The company has lost a lot of contracts to Asia or factories in Bangladesh, so have reduced their workforce from 1800 to 1200 workers. Boycotting certain corporations is not going to help these people. The best thing we could do is get any Canadian company (or company who sells in Canada) to have to pay the factories more for the labour.
Next, we went onto the factory floor. I took pictures but they don’t capture the heat or the noise. None of the work stations were adjustable. Workers do the same job, over and over. For example, one person just sewed on one particular belt loop. Another person just measured and marked where the belt loops would go. One person sewed zippers. Another person sewed a particular seam. Everyone was in a hurry and working as fast as they could. Each step in the process depended on the previous step also working quickly.
At the beginning of the process, long bolts of fabric are rolled out into many layers. The patterns are put on the “cutters” cut many thicknesses of the same piece. Pieces are numbered and go to the various sewing stations. The end process is pressing, and the heat is like an inferno. Only men were doing the cutting and the pressing. Only a few workers were wearing any protection. The pressers did wear leather gloves so their hands wouldn’t burn. I will never look at a pair of pants the same way again.
We were there for over 4 hours. The heat, noise, smells, feel, etc. of the factory was overwhelming after just 4 hours – imagine 8 to 12 hours days, 6 days per week.
Next, we went for lunch (at about 3 PM) and were able to try more of the local type food. which centers around rice and beans (I liked it). We had some free time next so were taken to a local market to shop. The market was mostly full of very touristy trinkets (I am not a shopper). We got back to the hotel by about 8 PM, had beer and chips by the pool and went to bed early for our 4:30 AM start the next day.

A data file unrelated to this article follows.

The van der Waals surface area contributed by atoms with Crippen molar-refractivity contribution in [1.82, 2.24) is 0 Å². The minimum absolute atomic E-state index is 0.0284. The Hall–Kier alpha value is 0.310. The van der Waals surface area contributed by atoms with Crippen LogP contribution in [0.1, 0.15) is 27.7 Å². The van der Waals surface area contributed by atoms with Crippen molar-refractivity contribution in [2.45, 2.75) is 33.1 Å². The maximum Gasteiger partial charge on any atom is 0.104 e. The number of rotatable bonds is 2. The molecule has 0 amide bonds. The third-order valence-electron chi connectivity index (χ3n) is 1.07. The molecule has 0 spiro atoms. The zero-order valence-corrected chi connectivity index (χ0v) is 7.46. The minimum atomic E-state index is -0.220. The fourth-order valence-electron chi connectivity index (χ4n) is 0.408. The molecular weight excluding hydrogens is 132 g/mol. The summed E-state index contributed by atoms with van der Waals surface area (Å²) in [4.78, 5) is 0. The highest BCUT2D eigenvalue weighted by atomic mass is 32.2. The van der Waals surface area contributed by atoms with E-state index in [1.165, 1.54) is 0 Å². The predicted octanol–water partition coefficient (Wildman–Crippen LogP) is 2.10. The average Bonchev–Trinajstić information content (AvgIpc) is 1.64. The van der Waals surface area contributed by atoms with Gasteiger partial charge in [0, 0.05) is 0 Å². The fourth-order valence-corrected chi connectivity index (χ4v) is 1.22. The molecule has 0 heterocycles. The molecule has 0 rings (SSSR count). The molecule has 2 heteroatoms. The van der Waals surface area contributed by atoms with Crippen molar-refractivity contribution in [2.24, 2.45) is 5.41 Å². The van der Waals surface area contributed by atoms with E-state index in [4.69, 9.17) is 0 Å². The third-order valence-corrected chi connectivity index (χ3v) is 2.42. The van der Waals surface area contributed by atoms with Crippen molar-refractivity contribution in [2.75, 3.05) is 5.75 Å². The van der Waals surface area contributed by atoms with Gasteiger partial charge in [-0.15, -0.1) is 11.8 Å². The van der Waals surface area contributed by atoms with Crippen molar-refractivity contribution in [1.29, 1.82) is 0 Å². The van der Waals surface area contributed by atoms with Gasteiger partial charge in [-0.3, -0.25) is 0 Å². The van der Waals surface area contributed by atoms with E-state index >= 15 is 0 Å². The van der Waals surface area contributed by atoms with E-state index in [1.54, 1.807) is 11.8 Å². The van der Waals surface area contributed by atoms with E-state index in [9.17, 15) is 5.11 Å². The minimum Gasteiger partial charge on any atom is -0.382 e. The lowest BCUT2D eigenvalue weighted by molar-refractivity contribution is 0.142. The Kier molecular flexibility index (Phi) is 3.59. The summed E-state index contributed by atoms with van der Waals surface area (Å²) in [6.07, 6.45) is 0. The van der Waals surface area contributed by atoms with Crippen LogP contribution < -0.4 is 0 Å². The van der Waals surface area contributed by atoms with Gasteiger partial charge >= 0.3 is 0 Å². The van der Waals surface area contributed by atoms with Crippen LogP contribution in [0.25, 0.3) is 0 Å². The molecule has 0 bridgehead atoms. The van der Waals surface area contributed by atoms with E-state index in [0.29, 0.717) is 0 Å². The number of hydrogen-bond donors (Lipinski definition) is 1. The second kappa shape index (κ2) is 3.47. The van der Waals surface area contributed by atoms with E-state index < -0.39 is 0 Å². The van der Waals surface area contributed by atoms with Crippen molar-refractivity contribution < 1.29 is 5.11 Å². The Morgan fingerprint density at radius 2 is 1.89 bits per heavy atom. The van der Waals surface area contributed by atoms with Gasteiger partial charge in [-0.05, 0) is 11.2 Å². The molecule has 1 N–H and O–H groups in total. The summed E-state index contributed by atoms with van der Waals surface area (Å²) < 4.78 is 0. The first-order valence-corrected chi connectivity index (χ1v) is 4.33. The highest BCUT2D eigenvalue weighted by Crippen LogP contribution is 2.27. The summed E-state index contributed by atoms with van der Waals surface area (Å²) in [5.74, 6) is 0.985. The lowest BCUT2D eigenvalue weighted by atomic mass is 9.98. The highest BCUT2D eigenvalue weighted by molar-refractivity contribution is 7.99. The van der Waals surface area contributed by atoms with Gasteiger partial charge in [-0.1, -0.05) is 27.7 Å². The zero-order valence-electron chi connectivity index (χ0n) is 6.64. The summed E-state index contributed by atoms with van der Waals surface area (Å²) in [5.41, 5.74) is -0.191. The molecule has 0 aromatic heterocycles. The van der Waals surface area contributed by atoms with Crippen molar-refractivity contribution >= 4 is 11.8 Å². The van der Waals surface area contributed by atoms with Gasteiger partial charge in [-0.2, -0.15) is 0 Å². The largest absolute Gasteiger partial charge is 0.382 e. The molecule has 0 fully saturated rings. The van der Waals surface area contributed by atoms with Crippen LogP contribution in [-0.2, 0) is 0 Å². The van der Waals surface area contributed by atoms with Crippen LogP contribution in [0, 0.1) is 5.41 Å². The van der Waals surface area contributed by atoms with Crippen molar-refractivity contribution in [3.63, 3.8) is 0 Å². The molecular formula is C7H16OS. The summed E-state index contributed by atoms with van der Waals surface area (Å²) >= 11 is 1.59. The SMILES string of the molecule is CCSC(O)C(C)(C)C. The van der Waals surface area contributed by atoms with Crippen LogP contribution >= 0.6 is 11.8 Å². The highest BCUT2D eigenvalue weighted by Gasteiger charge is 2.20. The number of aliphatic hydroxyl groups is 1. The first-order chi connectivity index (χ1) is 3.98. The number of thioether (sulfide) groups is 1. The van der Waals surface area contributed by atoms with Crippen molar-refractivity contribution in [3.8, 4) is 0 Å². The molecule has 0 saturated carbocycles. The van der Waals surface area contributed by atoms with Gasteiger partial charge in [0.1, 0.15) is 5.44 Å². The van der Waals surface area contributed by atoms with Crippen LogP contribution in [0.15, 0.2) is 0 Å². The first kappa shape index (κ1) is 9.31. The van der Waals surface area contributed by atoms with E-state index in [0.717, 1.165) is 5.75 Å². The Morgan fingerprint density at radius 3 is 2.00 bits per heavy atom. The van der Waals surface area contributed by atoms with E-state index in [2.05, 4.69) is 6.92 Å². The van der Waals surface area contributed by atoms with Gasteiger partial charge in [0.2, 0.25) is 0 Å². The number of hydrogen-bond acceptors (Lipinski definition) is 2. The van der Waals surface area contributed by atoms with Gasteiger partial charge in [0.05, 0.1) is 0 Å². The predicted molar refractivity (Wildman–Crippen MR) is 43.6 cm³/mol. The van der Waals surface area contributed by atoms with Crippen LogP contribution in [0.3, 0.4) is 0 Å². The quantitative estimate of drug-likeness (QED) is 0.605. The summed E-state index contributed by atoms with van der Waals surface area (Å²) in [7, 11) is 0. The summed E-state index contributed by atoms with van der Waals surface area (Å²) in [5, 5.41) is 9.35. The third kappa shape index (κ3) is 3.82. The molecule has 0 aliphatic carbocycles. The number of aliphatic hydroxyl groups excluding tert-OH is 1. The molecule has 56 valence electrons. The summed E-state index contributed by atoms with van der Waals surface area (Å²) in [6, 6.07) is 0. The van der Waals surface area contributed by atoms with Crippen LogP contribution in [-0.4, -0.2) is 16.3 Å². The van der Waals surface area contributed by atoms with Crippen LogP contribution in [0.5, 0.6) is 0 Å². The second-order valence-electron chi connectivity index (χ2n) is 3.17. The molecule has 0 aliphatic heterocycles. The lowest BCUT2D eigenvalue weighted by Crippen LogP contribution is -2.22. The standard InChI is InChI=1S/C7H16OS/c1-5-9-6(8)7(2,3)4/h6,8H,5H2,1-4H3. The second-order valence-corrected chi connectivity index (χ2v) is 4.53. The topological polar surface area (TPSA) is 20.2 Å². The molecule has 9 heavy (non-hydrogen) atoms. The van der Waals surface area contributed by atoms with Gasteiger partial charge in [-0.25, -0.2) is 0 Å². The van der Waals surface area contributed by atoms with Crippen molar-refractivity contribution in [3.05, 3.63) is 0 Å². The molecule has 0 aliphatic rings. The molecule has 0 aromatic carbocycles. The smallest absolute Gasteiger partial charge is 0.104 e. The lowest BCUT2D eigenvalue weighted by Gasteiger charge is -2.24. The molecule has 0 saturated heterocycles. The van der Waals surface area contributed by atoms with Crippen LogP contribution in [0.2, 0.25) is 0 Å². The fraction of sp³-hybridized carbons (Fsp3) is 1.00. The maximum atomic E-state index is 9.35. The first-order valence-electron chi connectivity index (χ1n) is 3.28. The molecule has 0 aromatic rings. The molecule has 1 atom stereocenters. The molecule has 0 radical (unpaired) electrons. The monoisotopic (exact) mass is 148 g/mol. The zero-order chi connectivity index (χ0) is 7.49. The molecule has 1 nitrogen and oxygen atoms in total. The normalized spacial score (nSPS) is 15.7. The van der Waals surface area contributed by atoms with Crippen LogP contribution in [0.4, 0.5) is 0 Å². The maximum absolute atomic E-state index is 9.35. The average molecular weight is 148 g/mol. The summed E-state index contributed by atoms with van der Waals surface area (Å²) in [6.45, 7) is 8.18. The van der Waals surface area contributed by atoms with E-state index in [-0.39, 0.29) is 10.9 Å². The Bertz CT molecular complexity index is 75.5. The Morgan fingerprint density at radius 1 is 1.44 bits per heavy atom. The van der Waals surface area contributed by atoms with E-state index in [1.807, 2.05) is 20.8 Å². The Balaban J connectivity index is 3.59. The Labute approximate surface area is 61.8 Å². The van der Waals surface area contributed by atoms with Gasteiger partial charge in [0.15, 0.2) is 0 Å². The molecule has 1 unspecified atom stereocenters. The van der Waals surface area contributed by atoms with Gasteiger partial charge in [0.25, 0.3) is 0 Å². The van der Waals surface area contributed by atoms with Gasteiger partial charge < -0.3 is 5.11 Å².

Early start – got driven to the airport, said goodbye to our driver (who had been wonderful!) and waited for two hours at the airport. No one looked at my tourist visa or took my customs declaration. I was able to bring my full water bottle through security.
We flew Copa Airlines to Panama City (making me have that Barry Manilow song in my head all day). To my surprise, we had been upgraded to business class. Full reclining seats, a warm breakfast, a blanket – it was a lovely flight. And, I could see the Panama Canal from the air as we flew in.
Two hours in the Panama City airport, then another first-class flight to Honduras. Things feel different in Honduras. I got pulled aside at customs. They took my passport and made me wait while they made a long telephone call. Both hands were fingerprinted. Finally, I was through and met up with the rest of the group. I do admit, I was nervous, thinking about the stories of crime and violence I had heard about Honduras. Kirsten reassured me we would be well taken care of. After we landed and got to the hotel, we have some free time before a meeting with the partner group at 5 PM.
The hotel was functional but not charming like our little hotel in Managua. Weirdly, it had a Scandinavian theme in its décor (from about the 1950’s) and had an American style café as its restaurant. We ate there a lot, as we were not allowed to wander the streets after nightfall.
San Pedro Sula is a city of about 1.4 million people. It was the “homicide capital of the world” until early this year when Caracas, Venezuela, surpassed it. As I am sure most of you know, there was a military coup in 2009. You see people carrying guns in the street. You see gun barrels sticking out of the windows of vehicles. But you also see people who look just like ordinary people, getting on with their lives. Personally, I didn’t feel the same sense of hope I felt when we were out and about in Nacaragua. People were poor but not despairing. In Honduras, in lots of places there was a feeling of fear or hopelessness.